As we can see by looking at the examples of “obvious imperfection” that have been used to advance the notion of unguided evolution discussed above, concluding that an organ or a structure is “imperfect”or useless is extremely difficult. In order to be considered truly “useless” or imperfect, an organ or structure must be shown:
- To be useless at every stage of human development. The belly button, for example, is clearly useless, but it is an artifact of the umbilical cord which had an extremely vital function.
- To be useless in every extreme of environment and lifestyle. Adaptations which are useful for Eskimos may be useless for desert dwellers but they are not useless to the species as a whole.
- To be useless in every emergency situation. Using an analogy to the “knockout studies” used by biologists, an engineer from another culture might conclude that buildings in California had many “useless” structural supports. Only a person who was familiar with the region’s seismic activity would know that these structures were not useless at all but highly necessary.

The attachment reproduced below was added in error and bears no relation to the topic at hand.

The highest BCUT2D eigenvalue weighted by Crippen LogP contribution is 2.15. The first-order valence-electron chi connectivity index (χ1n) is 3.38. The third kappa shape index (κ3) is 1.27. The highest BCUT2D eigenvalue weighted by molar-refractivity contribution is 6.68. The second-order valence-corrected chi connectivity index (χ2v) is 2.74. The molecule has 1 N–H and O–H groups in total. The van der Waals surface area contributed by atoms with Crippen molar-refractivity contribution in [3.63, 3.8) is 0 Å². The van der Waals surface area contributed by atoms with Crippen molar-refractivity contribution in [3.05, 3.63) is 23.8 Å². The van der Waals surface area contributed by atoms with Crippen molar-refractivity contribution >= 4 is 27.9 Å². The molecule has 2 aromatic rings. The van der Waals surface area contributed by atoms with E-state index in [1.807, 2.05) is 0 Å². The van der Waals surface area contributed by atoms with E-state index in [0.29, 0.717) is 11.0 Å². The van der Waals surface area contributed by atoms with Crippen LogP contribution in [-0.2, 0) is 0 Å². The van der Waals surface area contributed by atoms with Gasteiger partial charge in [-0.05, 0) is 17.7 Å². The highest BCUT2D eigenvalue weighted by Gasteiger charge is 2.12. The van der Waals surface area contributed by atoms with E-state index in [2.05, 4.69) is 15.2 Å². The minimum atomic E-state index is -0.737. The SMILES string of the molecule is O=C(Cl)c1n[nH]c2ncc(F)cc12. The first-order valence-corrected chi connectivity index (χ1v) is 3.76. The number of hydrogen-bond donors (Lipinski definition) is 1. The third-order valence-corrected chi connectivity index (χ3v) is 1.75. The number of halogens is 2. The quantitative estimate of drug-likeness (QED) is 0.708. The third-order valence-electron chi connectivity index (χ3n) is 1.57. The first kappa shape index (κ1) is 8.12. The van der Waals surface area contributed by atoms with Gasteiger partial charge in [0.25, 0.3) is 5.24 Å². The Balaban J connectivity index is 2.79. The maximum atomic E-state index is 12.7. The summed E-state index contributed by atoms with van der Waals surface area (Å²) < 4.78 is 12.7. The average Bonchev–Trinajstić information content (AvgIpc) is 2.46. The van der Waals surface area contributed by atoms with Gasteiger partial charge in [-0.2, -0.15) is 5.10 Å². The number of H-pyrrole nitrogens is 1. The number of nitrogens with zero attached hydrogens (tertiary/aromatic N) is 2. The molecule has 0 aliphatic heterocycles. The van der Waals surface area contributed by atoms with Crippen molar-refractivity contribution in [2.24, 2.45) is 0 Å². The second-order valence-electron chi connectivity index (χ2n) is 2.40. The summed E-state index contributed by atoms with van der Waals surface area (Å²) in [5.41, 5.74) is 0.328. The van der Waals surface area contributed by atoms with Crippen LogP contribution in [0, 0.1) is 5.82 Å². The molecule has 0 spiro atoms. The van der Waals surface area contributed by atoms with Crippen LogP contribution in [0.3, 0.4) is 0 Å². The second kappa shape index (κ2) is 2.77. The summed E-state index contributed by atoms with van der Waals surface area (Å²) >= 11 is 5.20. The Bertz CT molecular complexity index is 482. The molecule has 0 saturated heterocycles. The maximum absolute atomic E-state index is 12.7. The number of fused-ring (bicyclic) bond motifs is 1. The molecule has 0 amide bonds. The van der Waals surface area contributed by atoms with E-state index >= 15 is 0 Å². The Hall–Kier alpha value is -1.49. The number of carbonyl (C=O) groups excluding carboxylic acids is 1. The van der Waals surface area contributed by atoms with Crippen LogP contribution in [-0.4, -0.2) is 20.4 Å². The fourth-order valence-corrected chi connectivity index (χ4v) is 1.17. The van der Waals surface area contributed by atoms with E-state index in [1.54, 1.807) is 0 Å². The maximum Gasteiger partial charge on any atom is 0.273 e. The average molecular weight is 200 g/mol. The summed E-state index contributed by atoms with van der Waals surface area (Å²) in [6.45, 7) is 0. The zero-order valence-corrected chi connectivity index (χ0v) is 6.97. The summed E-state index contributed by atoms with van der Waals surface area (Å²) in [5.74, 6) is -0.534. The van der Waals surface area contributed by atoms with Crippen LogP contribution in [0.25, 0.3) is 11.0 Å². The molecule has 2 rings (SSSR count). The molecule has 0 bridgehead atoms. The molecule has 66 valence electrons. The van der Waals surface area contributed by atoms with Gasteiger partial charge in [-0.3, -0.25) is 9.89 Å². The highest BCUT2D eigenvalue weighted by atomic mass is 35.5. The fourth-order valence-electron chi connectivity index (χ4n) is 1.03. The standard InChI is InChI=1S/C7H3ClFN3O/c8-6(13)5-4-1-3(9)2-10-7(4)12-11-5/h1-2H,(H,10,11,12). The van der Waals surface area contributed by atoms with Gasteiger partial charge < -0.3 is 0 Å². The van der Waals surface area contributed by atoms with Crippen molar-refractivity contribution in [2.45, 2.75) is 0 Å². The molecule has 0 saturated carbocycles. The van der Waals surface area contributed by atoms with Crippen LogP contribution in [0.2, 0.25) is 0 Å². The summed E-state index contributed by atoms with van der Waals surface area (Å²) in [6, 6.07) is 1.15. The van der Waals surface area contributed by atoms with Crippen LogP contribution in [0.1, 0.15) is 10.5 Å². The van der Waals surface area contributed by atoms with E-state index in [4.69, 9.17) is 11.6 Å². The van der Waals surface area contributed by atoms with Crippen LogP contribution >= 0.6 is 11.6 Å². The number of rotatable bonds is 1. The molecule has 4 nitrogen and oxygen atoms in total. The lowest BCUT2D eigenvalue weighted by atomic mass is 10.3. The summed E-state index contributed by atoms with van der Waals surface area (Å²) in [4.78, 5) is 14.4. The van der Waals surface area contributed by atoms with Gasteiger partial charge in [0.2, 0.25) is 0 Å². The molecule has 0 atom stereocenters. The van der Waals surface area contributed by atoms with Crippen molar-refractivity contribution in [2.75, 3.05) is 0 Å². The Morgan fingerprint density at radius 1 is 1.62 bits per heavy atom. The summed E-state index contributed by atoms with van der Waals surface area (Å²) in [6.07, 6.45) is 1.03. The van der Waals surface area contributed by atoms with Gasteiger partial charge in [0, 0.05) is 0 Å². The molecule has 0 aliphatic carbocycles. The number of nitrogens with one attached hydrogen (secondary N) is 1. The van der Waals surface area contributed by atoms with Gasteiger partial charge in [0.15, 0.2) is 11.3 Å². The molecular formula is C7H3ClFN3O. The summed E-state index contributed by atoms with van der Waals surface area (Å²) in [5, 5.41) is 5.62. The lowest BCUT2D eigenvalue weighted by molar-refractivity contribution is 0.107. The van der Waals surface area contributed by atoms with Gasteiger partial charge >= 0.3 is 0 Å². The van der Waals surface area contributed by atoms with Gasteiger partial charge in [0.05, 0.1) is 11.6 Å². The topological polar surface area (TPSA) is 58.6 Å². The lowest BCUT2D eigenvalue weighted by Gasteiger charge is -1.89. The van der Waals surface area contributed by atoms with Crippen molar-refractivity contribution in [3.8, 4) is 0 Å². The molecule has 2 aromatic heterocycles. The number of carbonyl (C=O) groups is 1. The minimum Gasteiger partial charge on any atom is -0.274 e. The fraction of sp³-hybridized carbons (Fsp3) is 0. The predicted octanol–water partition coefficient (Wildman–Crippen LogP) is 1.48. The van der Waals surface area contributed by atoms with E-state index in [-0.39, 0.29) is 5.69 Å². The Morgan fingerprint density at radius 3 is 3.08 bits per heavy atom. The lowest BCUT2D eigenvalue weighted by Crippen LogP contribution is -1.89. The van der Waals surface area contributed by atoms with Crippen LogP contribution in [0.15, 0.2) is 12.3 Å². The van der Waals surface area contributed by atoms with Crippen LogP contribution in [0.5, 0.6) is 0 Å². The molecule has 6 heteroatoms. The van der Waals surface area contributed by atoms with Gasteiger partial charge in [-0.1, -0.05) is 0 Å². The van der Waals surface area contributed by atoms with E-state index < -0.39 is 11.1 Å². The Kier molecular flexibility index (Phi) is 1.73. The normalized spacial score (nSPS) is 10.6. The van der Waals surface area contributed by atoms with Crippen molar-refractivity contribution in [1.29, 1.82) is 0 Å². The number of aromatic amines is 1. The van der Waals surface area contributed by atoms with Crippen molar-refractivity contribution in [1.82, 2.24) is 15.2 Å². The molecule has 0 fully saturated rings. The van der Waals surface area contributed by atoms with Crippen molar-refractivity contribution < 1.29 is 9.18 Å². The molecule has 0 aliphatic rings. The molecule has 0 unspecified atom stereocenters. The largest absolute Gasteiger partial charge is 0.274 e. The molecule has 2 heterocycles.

Given the limitations of human understanding of complex biological systems, concluding that various structures or organs are “useless” is highly problematic and the history of biology is full of examples where greater understanding invalidated previously accepted conclusions of lack of function.
One of the consequences of evolution is common ancestry and the imperfections that must arise from a process of development that is subject to the forces of randomness over long periods of time. Because the evidence for common ancestry and vestigial organs is very strong, I do not deny that there are many organs and structures that have little or no use for modern organisms. On the other hand, examining various examples of imperfection from a skeptical perspective strengthens the impression of divine guidance and suggests another force operating alongside those of time and chance.
I have seen something else under the sun: The race is not to the swift or the battle to the strong, nor does food come to the wise or wealth to the brilliant or favor to the learned; but time and chance happen to them all. (Ecclesiastes 9:11)